In statistics, kernel density estimation (KDE) is a non-parametric way to estimate the probability density function of a random variable. Kernel density estimation is a fundamental data smoothing problem where inferences about the population are made, based on a finite data sample. In some fields such as signal processing and econometrics it is also termed the Parzen–Rosenblatt window method, after Emanuel Parzen and Murray Rosenblatt, who are usually credited with independently creating it in its current form.
Let (x1, x2, …, xn) be an independent and identically distributed sample drawn from some distribution with an unknown density ƒ. We are interested in estimating the shape of this function ƒ. Its kernel density estimator is
where K(•) is the kernel — a non-negative function that integrates to one and has mean zero — and h > 0 is a smoothing parameter called the bandwidth. A kernel with subscript h is called the scaled kernel and defined as Kh(x) = 1/h K(x/h). Intuitively one wants to choose h as small as the data will allow; however, there is always a trade-off between the bias of the estimator and its variance. The choice of bandwidth is discussed in more detail below.
A range of kernel functions are commonly used: uniform, triangular, biweight, triweight, Epanechnikov, normal, and others. The Epanechnikov kernel is optimal in a mean square error sense,though the loss of efficiency is small for the kernels listed previously, and due to its convenient mathematical properties, the normal kernel is often used, which means K(x) = ϕ(x), where ϕ is the standard normal density function.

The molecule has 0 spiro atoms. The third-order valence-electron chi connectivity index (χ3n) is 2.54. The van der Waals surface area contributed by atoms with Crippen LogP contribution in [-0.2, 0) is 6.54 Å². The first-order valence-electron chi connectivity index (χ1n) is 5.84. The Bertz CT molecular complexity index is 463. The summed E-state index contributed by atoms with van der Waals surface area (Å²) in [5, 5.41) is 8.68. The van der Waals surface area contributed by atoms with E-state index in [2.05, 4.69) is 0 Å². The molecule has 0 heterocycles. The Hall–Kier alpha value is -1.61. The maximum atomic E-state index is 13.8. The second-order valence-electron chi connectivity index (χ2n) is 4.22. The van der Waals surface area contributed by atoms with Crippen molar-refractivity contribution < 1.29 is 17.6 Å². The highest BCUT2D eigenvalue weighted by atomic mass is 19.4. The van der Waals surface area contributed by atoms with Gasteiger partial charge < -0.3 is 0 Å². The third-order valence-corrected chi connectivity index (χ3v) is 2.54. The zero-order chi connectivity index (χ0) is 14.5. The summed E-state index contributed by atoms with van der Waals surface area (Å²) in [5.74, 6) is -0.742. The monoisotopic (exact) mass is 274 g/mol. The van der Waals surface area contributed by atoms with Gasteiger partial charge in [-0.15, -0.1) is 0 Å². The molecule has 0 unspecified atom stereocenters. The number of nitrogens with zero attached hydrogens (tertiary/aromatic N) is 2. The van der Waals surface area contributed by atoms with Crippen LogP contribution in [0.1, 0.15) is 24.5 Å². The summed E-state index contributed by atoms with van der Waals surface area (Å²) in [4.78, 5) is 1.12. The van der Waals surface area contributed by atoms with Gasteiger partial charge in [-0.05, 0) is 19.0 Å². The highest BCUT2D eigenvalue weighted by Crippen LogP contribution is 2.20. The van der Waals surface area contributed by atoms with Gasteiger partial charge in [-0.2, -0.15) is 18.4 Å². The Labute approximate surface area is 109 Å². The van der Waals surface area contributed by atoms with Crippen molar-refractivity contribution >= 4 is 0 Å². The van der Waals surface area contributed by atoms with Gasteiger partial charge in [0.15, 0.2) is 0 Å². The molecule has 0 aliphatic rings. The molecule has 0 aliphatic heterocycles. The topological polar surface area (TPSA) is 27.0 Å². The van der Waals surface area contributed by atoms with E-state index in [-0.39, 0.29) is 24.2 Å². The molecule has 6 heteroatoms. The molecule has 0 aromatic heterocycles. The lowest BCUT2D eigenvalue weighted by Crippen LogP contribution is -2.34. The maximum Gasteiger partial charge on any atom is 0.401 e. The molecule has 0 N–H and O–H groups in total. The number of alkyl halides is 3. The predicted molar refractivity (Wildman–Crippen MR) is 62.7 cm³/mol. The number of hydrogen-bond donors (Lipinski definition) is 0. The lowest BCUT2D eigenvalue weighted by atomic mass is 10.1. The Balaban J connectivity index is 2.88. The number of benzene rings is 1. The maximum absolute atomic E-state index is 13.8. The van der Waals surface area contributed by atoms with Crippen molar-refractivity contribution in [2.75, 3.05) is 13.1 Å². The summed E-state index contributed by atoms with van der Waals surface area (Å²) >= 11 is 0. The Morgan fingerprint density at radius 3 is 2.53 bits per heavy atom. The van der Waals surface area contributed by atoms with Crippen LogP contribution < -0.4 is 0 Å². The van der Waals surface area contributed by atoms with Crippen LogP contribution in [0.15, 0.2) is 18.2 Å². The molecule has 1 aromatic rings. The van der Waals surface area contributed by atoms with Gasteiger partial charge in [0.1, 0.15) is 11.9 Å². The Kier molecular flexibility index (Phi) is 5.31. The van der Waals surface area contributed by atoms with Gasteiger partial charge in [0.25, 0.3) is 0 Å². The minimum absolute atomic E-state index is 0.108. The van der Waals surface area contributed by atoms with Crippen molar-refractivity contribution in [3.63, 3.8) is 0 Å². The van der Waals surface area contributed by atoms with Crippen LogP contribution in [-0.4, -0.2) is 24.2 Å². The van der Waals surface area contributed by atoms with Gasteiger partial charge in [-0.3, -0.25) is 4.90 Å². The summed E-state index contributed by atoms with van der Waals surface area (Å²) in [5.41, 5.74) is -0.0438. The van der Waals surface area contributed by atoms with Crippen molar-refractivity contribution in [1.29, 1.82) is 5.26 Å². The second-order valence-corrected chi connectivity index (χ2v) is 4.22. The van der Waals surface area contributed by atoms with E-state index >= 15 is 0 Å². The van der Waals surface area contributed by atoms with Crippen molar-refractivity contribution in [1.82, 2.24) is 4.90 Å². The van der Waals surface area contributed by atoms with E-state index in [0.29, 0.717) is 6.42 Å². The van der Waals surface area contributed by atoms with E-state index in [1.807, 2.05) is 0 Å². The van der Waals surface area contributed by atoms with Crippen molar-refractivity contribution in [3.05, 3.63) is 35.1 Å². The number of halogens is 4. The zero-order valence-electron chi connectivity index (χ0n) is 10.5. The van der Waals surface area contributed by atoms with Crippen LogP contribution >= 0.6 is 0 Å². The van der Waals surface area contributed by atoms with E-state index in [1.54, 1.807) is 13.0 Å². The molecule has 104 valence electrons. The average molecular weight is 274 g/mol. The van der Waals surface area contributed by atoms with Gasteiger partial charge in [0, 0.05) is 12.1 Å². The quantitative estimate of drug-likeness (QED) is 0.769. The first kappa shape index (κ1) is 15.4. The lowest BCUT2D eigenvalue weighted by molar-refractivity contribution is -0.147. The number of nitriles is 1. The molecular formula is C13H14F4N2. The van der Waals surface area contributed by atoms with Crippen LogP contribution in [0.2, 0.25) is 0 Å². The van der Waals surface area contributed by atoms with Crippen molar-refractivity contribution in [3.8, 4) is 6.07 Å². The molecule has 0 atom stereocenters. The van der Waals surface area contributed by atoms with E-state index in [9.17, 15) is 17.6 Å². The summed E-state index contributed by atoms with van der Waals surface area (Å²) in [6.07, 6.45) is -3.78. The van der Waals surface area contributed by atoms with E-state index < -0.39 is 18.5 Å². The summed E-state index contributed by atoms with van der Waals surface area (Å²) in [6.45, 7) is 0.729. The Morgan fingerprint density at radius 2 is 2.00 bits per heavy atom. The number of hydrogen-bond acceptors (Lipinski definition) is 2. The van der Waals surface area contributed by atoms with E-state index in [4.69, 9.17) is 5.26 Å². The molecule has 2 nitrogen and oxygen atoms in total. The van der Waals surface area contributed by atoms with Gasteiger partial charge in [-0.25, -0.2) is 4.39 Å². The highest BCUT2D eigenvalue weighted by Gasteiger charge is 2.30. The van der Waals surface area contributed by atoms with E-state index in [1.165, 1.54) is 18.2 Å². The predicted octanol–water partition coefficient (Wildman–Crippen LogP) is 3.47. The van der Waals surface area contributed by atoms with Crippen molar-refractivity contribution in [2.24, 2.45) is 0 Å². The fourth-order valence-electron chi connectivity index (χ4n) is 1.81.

The construction of a kernel density estimate finds interpretations in fields outside of density estimation. For example, in thermodynamics, this is equivalent to the amount of heat generated when heat kernels (the fundamental solution to the heat equation) are placed at each data point locations xi. Similar methods are used to construct discrete Laplace operators on point clouds for manifold learning.
Kernel density estimates are closely related to histograms, but can be endowed with properties such as smoothness or continuity by using a suitable kernel. To see this, we compare the construction of histogram and kernel density estimators, using these 6 data points: x1 = −2.1, x2 = −1.3, x3 = −0.4, x4 = 1.9, x5 = 5.1, x6 = 6.2. For the histogram, first the horizontal axis is divided into sub-intervals or bins which cover the range of the data. In this case, we have 6 bins each of width 2. Whenever a data point falls inside this interval, we place a box of height 1/12. If more than one data point falls inside the same bin, we stack the boxes on top of each other.
For the kernel density estimate, we place a normal kernel with variance 2.25 (indicated by the red dashed lines) on each of the data points xi. The kernels are summed to make the kernel density estimate (solid blue curve). The smoothness of the kernel density estimate is evident compared to the discreteness of the histogram, as kernel density estimates converge faster to the true underlying density for continuous random variables.